The current process has all the hallmarks of other industries that have been severely disrupted: centrally controlled by a head office, highly regulated, lacking transparency, subject to byzantine rules, and a lot of process friction from start to finish. There is nothing close to "online," "real time" or "customizable" about it.
Teachers: we have this year to write a part for ourselves in a child's life. To write a scene for ourselves in a student's life. To influence a young person, a teenager, a young adult in the writing of their life account. It might seem a small role. But we are crucial in that we are those who can make a difference.
Sometimes as teachers I feel we forget that we have priorities. There are some things more important than others. Curriculum is necessary, but if the house is on fire, that document is not coming with me. Outcomes are necessary but if the room is under threat, I will not give them a moment's notice. Lesson plans are useful, but if a child's life is at risk, that carefully laid-out plan for my day would be the last thing on my mind.
Okay, I was a bit of a keener, but I didn't think of teachers as being mere dispensers of marks. Because I was raised among teachers, I knew they were human beings too, and usually interesting ones. I did well in school partly because I worked my tail off, but also because acknowledging that my teachers were human allowed me to figure out what they expected, and how they worked.
New Power episodes are no longer playing on Starz, you can't turn on the TV or radio without some type of "bogo" sale going on and at least one person is having their final all white party. If this was Twitter, that sentence would have ended with #SummerIsOver #Back2SchoolSeasonIsHere #TeachersStopCrying.
Parents have a right to know what's really at stake, the issues that could cause a further decline in the teaching profession's reputation and resources as political leaders attempt to pay off their debts through cuts to education. These negotiations are about the fact that teachers matter, and the way they're treated matters too.
Teachers should ideally be called into this profession -- a calling of the heart. One that serves to inspire, motivate, encourage and arouse within young people the seed for greatness. Teachers talk about choosing this profession because we want to make a difference in someone's life. We want to be known as the catalyst for someone elses' greatness. We believe that we truly are the wind beneath our students' wings. We even desire to see our students surpass our wildest expectations.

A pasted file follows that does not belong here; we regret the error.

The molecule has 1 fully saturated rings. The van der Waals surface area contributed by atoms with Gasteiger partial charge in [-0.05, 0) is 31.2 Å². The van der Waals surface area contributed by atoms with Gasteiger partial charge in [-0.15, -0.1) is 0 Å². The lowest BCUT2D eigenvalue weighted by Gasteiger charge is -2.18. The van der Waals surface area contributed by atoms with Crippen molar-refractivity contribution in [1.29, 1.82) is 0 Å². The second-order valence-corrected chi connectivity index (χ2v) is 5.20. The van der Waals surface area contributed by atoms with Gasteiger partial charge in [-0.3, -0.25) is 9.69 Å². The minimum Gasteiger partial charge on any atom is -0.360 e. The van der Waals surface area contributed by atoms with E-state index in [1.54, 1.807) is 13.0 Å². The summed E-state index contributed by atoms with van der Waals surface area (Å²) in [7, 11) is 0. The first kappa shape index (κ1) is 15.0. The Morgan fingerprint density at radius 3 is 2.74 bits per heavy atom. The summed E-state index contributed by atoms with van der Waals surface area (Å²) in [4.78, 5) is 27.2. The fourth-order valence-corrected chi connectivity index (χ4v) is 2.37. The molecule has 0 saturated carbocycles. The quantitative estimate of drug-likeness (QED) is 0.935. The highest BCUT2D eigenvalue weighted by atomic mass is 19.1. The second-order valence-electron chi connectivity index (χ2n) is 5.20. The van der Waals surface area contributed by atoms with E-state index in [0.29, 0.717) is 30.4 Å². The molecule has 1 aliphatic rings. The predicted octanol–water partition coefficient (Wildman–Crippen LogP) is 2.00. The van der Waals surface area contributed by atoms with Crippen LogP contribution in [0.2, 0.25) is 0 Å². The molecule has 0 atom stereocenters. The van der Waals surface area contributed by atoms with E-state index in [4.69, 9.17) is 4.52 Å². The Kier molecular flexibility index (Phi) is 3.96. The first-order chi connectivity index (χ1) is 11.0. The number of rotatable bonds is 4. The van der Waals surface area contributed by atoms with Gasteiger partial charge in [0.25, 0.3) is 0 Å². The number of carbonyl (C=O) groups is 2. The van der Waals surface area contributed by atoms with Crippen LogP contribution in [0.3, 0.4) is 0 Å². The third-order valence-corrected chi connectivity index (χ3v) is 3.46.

A group called the Ontario Alliance of Black School Educators set out to complete the first ever comprehensive survey of black teachers in the province, specifically the racism they face. The survey was only able to reach 148 teachers, but the insight they were able to provide is shocking to those who have no idea what it's really like to be a black teacher.
We teachers have nothing to be sorry about. Despite what the government and school boards say, it's not our fault. It's not our doing. And it's certainly not our choice. Please don't tell me it's because we're asking for more money. Because we're not. Or that we're asking for better benefits. Because we're not. Or even that we're asking for more sick days. Because we're not. The only things we're asking is for is the freedom to use our knowledge as professionals to give your child the best education possible.
Dear teachers, Quite honestly, we can hardly believe the school year is quickly coming to a close. But we also realize that this last mile toward the finish line is a treacherous one. This is the reality of the work you teachers do. Believe us: your acts of kindness do not fall by the wayside unnoticed.
Canadian teachers love their students and want only the best for them. Our teachers work very hard and conscientiously, but often their best efforts are thwarted by a system that fails to give them adequate training, assigns them to teach subjects they aren't qualified to teach, micromanages their teaching methods and materials, and largely ignores their input. Canadian teachers are not getting the support they need and deserve. But it doesn't have to be this way. Here's how four other countries support their teachers' professionalism and give them a voice.